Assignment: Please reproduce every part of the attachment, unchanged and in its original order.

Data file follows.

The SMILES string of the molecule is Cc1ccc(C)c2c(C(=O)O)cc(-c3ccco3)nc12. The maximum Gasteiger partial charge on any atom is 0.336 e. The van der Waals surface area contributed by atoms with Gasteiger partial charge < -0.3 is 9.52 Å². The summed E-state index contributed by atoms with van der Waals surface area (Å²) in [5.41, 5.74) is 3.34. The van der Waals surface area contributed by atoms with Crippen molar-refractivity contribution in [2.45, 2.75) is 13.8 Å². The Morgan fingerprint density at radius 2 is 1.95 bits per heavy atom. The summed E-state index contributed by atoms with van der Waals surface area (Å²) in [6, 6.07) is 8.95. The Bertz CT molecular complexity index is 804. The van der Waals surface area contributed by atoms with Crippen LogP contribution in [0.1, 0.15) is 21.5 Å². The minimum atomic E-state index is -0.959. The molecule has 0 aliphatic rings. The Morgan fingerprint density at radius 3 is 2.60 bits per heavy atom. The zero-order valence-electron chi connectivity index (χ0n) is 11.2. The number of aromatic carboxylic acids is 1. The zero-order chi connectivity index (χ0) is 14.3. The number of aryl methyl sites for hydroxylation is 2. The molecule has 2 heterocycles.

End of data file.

The SMILES string of the molecule is Cc1ccc(C)c2c(C(=O)O)cc(-c3ccco3)nc12. The maximum Gasteiger partial charge on any atom is 0.336 e. The van der Waals surface area contributed by atoms with Gasteiger partial charge < -0.3 is 9.52 Å². The summed E-state index contributed by atoms with van der Waals surface area (Å²) in [5.41, 5.74) is 3.34. The van der Waals surface area contributed by atoms with Crippen molar-refractivity contribution in [2.45, 2.75) is 13.8 Å². The Morgan fingerprint density at radius 2 is 1.95 bits per heavy atom. The summed E-state index contributed by atoms with van der Waals surface area (Å²) in [6, 6.07) is 8.95. The Bertz CT molecular complexity index is 804. The van der Waals surface area contributed by atoms with Crippen LogP contribution in [0.1, 0.15) is 21.5 Å². The minimum atomic E-state index is -0.959. The molecule has 0 aliphatic rings. The Morgan fingerprint density at radius 3 is 2.60 bits per heavy atom. The zero-order valence-electron chi connectivity index (χ0n) is 11.2. The number of aromatic carboxylic acids is 1. The zero-order chi connectivity index (χ0) is 14.3. The number of aryl methyl sites for hydroxylation is 2. The molecule has 2 heterocycles.